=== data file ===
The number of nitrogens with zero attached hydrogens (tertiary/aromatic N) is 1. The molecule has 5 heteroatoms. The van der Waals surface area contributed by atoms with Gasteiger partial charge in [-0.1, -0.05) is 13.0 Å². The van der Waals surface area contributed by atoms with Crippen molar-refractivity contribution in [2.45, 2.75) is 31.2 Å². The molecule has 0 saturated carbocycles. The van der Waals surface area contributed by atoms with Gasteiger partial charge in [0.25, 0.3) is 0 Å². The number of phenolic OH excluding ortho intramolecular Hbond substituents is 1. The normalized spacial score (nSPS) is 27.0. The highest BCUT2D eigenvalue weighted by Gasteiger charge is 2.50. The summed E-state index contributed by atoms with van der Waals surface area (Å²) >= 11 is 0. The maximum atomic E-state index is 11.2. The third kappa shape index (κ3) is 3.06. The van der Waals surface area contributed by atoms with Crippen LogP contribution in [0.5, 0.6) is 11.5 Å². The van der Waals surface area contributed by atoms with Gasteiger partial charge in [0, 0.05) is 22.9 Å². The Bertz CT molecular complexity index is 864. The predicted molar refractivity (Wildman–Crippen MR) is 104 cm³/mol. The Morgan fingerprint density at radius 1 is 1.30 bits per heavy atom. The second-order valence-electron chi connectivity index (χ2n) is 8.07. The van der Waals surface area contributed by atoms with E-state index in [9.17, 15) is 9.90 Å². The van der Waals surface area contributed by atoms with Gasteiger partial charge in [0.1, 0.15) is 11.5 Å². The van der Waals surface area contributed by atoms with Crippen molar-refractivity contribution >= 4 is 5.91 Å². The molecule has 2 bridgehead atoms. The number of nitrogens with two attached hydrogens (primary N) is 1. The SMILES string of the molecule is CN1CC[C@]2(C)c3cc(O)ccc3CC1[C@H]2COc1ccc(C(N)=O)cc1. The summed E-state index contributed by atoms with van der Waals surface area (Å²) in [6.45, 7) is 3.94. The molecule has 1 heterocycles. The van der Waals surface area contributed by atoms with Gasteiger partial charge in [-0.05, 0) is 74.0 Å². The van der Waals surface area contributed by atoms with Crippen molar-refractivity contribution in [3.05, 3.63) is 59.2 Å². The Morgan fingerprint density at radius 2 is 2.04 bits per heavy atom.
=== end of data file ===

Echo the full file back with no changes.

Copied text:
The number of nitrogens with zero attached hydrogens (tertiary/aromatic N) is 1. The molecule has 5 heteroatoms. The van der Waals surface area contributed by atoms with Gasteiger partial charge in [-0.1, -0.05) is 13.0 Å². The van der Waals surface area contributed by atoms with Crippen molar-refractivity contribution in [2.45, 2.75) is 31.2 Å². The molecule has 0 saturated carbocycles. The van der Waals surface area contributed by atoms with Gasteiger partial charge in [0.25, 0.3) is 0 Å². The number of phenolic OH excluding ortho intramolecular Hbond substituents is 1. The normalized spacial score (nSPS) is 27.0. The highest BCUT2D eigenvalue weighted by Gasteiger charge is 2.50. The summed E-state index contributed by atoms with van der Waals surface area (Å²) >= 11 is 0. The maximum atomic E-state index is 11.2. The third kappa shape index (κ3) is 3.06. The van der Waals surface area contributed by atoms with Crippen LogP contribution in [0.5, 0.6) is 11.5 Å². The van der Waals surface area contributed by atoms with Gasteiger partial charge in [0, 0.05) is 22.9 Å². The Bertz CT molecular complexity index is 864. The predicted molar refractivity (Wildman–Crippen MR) is 104 cm³/mol. The Morgan fingerprint density at radius 1 is 1.30 bits per heavy atom. The second-order valence-electron chi connectivity index (χ2n) is 8.07. The van der Waals surface area contributed by atoms with E-state index in [9.17, 15) is 9.90 Å². The van der Waals surface area contributed by atoms with Gasteiger partial charge in [0.1, 0.15) is 11.5 Å². The van der Waals surface area contributed by atoms with Crippen molar-refractivity contribution >= 4 is 5.91 Å². The molecule has 2 bridgehead atoms. The number of nitrogens with two attached hydrogens (primary N) is 1. The SMILES string of the molecule is CN1CC[C@]2(C)c3cc(O)ccc3CC1[C@H]2COc1ccc(C(N)=O)cc1. The summed E-state index contributed by atoms with van der Waals surface area (Å²) in [6.45, 7) is 3.94. The molecule has 1 heterocycles. The van der Waals surface area contributed by atoms with Gasteiger partial charge in [-0.05, 0) is 74.0 Å². The van der Waals surface area contributed by atoms with Crippen molar-refractivity contribution in [3.05, 3.63) is 59.2 Å². The Morgan fingerprint density at radius 2 is 2.04 bits per heavy atom.